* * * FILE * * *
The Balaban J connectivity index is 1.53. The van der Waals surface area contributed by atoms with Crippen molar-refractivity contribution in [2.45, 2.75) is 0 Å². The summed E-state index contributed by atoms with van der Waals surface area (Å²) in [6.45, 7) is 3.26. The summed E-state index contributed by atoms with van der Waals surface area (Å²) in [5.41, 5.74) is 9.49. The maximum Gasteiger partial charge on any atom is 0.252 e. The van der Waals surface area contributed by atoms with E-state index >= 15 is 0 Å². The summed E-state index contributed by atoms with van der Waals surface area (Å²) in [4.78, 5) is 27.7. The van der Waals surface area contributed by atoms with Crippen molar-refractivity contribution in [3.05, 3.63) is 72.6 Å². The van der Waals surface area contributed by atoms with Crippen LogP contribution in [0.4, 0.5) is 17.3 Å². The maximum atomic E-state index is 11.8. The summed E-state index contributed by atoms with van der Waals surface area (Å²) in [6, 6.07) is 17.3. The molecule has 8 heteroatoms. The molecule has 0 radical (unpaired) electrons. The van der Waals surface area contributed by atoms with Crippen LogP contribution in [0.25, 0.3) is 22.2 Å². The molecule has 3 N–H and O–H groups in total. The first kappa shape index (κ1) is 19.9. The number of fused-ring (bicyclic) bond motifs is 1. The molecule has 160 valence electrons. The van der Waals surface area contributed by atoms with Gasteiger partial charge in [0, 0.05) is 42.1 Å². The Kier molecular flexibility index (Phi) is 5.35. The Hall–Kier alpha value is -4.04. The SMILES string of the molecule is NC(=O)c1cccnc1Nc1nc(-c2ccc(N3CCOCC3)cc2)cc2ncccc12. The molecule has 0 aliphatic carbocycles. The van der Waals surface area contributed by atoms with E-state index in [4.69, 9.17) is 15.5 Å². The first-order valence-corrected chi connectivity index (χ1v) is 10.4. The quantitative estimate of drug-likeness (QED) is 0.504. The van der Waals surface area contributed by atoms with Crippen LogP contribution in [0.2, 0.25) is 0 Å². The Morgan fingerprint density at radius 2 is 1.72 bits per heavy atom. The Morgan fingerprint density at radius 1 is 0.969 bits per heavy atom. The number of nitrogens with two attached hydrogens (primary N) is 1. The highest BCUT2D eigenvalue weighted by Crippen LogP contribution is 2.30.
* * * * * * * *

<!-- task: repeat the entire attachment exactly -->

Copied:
The Balaban J connectivity index is 1.53. The van der Waals surface area contributed by atoms with Crippen molar-refractivity contribution in [2.45, 2.75) is 0 Å². The summed E-state index contributed by atoms with van der Waals surface area (Å²) in [6.45, 7) is 3.26. The summed E-state index contributed by atoms with van der Waals surface area (Å²) in [5.41, 5.74) is 9.49. The maximum Gasteiger partial charge on any atom is 0.252 e. The van der Waals surface area contributed by atoms with E-state index >= 15 is 0 Å². The summed E-state index contributed by atoms with van der Waals surface area (Å²) in [4.78, 5) is 27.7. The van der Waals surface area contributed by atoms with Crippen molar-refractivity contribution in [3.05, 3.63) is 72.6 Å². The van der Waals surface area contributed by atoms with Crippen LogP contribution in [0.4, 0.5) is 17.3 Å². The maximum atomic E-state index is 11.8. The summed E-state index contributed by atoms with van der Waals surface area (Å²) in [6, 6.07) is 17.3. The molecule has 8 heteroatoms. The molecule has 0 radical (unpaired) electrons. The van der Waals surface area contributed by atoms with Crippen LogP contribution in [0.25, 0.3) is 22.2 Å². The molecule has 3 N–H and O–H groups in total. The first kappa shape index (κ1) is 19.9. The number of fused-ring (bicyclic) bond motifs is 1. The molecule has 160 valence electrons. The van der Waals surface area contributed by atoms with Gasteiger partial charge in [0, 0.05) is 42.1 Å². The Kier molecular flexibility index (Phi) is 5.35. The Hall–Kier alpha value is -4.04. The SMILES string of the molecule is NC(=O)c1cccnc1Nc1nc(-c2ccc(N3CCOCC3)cc2)cc2ncccc12. The molecule has 0 aliphatic carbocycles. The van der Waals surface area contributed by atoms with E-state index in [4.69, 9.17) is 15.5 Å². The first-order valence-corrected chi connectivity index (χ1v) is 10.4. The quantitative estimate of drug-likeness (QED) is 0.504. The van der Waals surface area contributed by atoms with Crippen LogP contribution in [0.2, 0.25) is 0 Å². The Morgan fingerprint density at radius 2 is 1.72 bits per heavy atom. The Morgan fingerprint density at radius 1 is 0.969 bits per heavy atom. The number of nitrogens with two attached hydrogens (primary N) is 1. The highest BCUT2D eigenvalue weighted by Crippen LogP contribution is 2.30.